February 24, 2002
The 1996 welfare law transformed the nation’s social policy, changing several welfare-related programs and replacing the entitlement to cash assistance with a Temporary Assistance for Needy Families (TANF) Program, which made benefits contingent on work. While these laws have helped low-income families move from welfare to work, millions have not received the assistance needed to escape poverty. Nationally, one out of six children still lives in poverty and research shows an increase in deep poverty (the number of families below half the poverty level). In addition, many former TANF recipients have been forced into homelessness. Now, as our nation faces the task of reauthorizing many provisions of the 1996 law, the Jewish Council for Public Affairs (JCPA) urges Congress and the Administration to use this opportunity to address the unfinished business of welfare reform, to meet the challenge of serving those with significant barriers to employment, to address conditions preventing even those who have left welfare from escaping poverty, to shift the focus of welfare reform from caseload reduction to poverty reduction, and thereby to significantly advance the nation’s ability to promote financial security and end poverty.
Many of those leaving welfare, lacking education and marketable skills, have joined and expanded the ranks of the working poor. Trapped in low-wage jobs with no advancement and few benefits, they are not earning enough to lift themselves out of poverty. Many do not have health insurance, childcare, transportation or other benefits needed to achieve economic security. Many who remain on the welfare rolls are considered “hard to place” and face multiple barriers to employment and self-sufficiency, including illiteracy, mental illness, substance abuse, learning disabilities, and domestic violence. Meanwhile, the denial of benefits to thousands of legal immigrants has increased the level of poverty within that community. Finally, as the country contends with an economic recession, former welfare recipients who entered the low-wage labor market may now lose their jobs, while those still on the rolls will have trouble finding work in a weak economy. In light of these conditions, the JCPA urges the following changes during welfare reauthorization:
- Make poverty reduction, not just caseload reduction, a primary goal of welfare reform, with incentives to states to implement policies that reduce child and adult poverty rates.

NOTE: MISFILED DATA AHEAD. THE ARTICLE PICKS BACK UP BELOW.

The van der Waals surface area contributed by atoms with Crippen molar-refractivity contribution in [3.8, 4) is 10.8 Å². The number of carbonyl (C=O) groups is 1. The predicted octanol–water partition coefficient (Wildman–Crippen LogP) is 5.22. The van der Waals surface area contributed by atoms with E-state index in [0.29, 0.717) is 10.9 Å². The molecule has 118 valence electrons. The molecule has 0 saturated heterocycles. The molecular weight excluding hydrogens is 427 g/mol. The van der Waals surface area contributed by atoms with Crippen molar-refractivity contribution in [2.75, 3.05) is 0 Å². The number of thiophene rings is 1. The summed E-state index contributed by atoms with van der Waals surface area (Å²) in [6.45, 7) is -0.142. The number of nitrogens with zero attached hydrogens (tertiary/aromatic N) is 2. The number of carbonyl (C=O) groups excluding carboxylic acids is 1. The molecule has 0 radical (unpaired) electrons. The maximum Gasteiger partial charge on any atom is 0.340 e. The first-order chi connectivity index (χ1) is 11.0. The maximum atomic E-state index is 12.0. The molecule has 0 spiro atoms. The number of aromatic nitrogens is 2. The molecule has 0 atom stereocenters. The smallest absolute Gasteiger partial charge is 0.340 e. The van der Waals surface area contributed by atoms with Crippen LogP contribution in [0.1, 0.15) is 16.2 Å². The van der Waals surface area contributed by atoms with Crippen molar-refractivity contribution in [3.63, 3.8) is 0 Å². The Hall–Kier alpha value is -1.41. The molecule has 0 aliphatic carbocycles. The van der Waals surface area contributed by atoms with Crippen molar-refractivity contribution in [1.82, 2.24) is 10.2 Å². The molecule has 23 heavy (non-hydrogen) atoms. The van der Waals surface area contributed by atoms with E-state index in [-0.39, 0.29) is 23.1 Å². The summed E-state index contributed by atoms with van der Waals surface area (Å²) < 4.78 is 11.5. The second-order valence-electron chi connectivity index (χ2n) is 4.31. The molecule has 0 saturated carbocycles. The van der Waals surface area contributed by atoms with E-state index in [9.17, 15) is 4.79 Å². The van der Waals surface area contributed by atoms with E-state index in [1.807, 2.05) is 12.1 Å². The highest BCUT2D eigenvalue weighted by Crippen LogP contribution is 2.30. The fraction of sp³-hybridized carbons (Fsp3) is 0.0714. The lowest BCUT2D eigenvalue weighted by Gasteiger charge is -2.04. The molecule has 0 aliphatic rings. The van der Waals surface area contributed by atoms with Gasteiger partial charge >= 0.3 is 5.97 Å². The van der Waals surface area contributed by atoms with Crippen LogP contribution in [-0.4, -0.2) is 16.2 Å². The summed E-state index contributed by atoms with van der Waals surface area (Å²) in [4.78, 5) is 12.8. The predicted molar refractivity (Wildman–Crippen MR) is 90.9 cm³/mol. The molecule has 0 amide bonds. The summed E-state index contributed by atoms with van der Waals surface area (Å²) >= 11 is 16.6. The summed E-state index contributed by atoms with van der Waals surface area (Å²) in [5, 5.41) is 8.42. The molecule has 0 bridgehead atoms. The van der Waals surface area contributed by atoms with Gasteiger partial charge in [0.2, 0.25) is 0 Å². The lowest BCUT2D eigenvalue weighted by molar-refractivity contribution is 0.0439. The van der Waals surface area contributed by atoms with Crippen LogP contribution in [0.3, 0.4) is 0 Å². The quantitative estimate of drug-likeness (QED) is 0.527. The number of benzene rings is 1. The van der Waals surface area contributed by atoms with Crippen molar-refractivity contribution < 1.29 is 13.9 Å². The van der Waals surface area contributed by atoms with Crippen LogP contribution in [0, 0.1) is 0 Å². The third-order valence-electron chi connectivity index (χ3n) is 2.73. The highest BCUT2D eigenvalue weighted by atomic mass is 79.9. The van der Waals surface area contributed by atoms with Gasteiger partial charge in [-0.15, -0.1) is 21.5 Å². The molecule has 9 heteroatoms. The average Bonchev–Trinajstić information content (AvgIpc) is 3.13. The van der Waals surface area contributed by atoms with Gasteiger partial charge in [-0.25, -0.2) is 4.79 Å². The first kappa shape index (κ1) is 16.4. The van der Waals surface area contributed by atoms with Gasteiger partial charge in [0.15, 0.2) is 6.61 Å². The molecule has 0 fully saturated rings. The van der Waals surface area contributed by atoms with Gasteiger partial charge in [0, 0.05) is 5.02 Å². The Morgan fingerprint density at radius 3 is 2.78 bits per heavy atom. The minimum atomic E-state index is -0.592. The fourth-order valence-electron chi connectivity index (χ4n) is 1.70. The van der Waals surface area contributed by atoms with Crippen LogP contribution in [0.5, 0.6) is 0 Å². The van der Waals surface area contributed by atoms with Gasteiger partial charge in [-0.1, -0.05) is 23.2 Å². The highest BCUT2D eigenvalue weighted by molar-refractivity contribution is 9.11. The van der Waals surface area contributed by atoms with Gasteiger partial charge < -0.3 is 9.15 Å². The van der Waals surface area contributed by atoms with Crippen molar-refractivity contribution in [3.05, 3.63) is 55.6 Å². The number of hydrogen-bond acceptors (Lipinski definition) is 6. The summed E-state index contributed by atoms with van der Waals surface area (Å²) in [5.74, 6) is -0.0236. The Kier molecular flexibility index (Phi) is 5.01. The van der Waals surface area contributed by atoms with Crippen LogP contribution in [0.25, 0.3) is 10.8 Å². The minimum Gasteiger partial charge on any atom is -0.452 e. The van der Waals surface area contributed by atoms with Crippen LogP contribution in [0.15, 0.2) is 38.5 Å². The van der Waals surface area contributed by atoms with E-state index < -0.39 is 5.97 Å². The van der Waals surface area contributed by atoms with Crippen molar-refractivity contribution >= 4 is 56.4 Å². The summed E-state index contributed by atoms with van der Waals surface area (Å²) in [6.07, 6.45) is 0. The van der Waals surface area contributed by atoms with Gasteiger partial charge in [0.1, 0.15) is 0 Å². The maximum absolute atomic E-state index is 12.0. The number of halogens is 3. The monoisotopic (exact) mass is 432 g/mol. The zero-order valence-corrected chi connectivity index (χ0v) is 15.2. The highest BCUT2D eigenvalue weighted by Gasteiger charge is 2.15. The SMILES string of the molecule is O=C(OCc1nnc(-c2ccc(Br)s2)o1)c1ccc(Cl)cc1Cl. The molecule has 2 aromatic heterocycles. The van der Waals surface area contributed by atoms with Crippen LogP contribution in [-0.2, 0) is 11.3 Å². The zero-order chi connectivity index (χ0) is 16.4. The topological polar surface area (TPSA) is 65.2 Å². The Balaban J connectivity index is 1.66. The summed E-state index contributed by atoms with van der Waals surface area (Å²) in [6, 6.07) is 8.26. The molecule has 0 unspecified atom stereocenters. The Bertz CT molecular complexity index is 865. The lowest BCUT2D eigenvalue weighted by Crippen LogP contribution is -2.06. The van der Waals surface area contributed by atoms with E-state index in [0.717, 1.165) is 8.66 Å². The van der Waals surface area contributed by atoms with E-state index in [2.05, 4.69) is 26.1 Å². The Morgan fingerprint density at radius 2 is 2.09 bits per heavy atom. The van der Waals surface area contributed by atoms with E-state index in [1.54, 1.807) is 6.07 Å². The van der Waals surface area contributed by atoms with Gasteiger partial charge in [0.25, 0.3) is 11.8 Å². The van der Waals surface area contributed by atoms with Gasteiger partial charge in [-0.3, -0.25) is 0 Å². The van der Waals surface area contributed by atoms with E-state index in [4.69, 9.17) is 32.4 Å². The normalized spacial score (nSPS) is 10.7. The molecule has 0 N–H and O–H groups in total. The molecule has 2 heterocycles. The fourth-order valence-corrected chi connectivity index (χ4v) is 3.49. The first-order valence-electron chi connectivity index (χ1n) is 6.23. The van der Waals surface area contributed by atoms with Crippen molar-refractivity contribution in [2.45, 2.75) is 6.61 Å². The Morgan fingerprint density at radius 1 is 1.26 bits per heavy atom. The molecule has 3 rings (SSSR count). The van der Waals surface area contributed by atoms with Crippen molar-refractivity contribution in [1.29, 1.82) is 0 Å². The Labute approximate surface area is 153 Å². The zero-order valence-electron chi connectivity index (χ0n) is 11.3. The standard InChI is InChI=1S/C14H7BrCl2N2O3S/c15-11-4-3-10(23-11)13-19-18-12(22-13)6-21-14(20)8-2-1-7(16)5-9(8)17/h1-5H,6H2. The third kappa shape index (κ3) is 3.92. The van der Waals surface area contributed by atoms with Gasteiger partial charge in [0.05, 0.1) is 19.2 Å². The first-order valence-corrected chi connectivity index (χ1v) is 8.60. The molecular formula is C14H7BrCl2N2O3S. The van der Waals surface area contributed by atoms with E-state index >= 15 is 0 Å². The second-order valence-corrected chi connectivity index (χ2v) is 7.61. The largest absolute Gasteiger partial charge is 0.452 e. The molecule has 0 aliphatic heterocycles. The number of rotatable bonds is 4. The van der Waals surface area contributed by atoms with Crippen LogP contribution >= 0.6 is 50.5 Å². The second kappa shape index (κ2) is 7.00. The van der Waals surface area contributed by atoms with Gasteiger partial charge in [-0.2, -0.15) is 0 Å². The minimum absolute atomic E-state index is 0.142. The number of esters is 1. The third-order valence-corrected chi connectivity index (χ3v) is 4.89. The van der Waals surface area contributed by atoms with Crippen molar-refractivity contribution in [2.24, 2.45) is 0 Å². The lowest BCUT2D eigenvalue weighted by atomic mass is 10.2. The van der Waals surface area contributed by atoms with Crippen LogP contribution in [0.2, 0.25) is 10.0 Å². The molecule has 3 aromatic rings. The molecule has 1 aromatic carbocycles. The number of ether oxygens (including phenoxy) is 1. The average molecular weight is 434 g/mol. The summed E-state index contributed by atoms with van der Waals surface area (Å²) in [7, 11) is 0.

- Provide funding adequate to meet the challenges of an economic downturn and to secure added services for those with barriers to employment, including requiring states to provide work assistance and case management services to former TANF recipients for a period of five years after leaving TANF.
- Restore benefits to qualified legal immigrants
- Strengthen and enhance access to services that address barriers to employment such as domestic violence, homelessness, physical disability, mental illness, and substance abuse, to include renewing and improving the Family Violence Option as a provision of TANF.
- Remove from TANF ‘charitable choice’ provisions that omit meaningful and effective First Amendment safeguards. TANF must include protections which clearly state that no funds may be used to proselytize, coerce or indoctrinate; that no institution receiving funding may require worship as a condition for receiving TANF related benefits, and that no institution receiving TANF block grant funding may engage in employment practices in a manner inconsistent with governing civil rights laws.
- Modify time limit requirements, in light of current economic conditions and the number of those remaining on welfare who face significant barriers to employment.
- Modify current restrictions on education and training to increase support for skill development, thereby enhancing chances of securing employment with opportunity for advancement, adequate benefits, and wages sufficient to support a family.
- Improve access and funding for key federal non-TANF programs serving low-income families. These include the Food Stamp Program, childcare subsidies through the Child Care Development Block Grant (CCDBG) to move toward serving all eligible children, as well as such programs as Head Start, WIC, and the Social Services Block Grant (SSBG).